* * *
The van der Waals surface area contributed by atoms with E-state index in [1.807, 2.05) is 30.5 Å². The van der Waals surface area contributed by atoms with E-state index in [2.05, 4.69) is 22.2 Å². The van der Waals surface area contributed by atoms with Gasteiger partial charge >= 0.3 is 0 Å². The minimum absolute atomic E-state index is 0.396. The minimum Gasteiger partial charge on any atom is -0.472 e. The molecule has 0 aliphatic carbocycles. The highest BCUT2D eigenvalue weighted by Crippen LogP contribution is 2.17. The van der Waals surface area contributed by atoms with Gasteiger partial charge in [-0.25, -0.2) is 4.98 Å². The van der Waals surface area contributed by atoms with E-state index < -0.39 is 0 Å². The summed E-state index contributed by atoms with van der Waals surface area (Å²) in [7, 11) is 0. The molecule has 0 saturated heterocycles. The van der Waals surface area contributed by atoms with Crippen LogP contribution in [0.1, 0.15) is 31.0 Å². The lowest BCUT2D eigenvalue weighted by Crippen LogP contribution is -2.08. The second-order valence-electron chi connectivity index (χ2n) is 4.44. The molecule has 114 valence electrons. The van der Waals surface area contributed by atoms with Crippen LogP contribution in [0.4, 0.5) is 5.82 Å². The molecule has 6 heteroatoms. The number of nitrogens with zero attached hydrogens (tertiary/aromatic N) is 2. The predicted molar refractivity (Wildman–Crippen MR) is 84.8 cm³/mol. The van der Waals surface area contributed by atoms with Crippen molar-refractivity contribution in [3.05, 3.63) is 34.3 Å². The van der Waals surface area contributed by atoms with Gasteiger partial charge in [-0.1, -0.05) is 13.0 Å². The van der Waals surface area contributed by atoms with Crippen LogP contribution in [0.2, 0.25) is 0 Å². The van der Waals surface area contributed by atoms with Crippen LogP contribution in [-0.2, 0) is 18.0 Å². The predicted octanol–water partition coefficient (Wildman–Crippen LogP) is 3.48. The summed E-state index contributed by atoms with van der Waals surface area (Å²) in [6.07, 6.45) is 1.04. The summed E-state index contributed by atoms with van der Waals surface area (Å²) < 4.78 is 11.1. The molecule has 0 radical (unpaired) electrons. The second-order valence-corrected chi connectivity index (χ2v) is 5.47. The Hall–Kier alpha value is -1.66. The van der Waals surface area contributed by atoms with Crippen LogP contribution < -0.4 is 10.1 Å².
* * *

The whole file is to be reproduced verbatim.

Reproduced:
The van der Waals surface area contributed by atoms with E-state index in [1.807, 2.05) is 30.5 Å². The van der Waals surface area contributed by atoms with E-state index in [2.05, 4.69) is 22.2 Å². The van der Waals surface area contributed by atoms with Gasteiger partial charge >= 0.3 is 0 Å². The minimum absolute atomic E-state index is 0.396. The minimum Gasteiger partial charge on any atom is -0.472 e. The molecule has 0 aliphatic carbocycles. The highest BCUT2D eigenvalue weighted by Crippen LogP contribution is 2.17. The van der Waals surface area contributed by atoms with Gasteiger partial charge in [-0.25, -0.2) is 4.98 Å². The van der Waals surface area contributed by atoms with E-state index < -0.39 is 0 Å². The summed E-state index contributed by atoms with van der Waals surface area (Å²) in [7, 11) is 0. The molecule has 0 saturated heterocycles. The van der Waals surface area contributed by atoms with Crippen LogP contribution in [0.1, 0.15) is 31.0 Å². The lowest BCUT2D eigenvalue weighted by Crippen LogP contribution is -2.08. The second-order valence-electron chi connectivity index (χ2n) is 4.44. The molecule has 114 valence electrons. The van der Waals surface area contributed by atoms with Crippen LogP contribution in [0.4, 0.5) is 5.82 Å². The molecule has 6 heteroatoms. The number of nitrogens with zero attached hydrogens (tertiary/aromatic N) is 2. The predicted molar refractivity (Wildman–Crippen MR) is 84.8 cm³/mol. The van der Waals surface area contributed by atoms with Crippen molar-refractivity contribution in [3.05, 3.63) is 34.3 Å². The van der Waals surface area contributed by atoms with Gasteiger partial charge in [-0.1, -0.05) is 13.0 Å². The van der Waals surface area contributed by atoms with Crippen LogP contribution in [0.2, 0.25) is 0 Å². The van der Waals surface area contributed by atoms with Crippen LogP contribution in [-0.2, 0) is 18.0 Å². The predicted octanol–water partition coefficient (Wildman–Crippen LogP) is 3.48. The summed E-state index contributed by atoms with van der Waals surface area (Å²) in [6.07, 6.45) is 1.04. The summed E-state index contributed by atoms with van der Waals surface area (Å²) < 4.78 is 11.1. The molecule has 0 radical (unpaired) electrons. The second-order valence-corrected chi connectivity index (χ2v) is 5.47. The Hall–Kier alpha value is -1.66. The van der Waals surface area contributed by atoms with Crippen LogP contribution < -0.4 is 10.1 Å².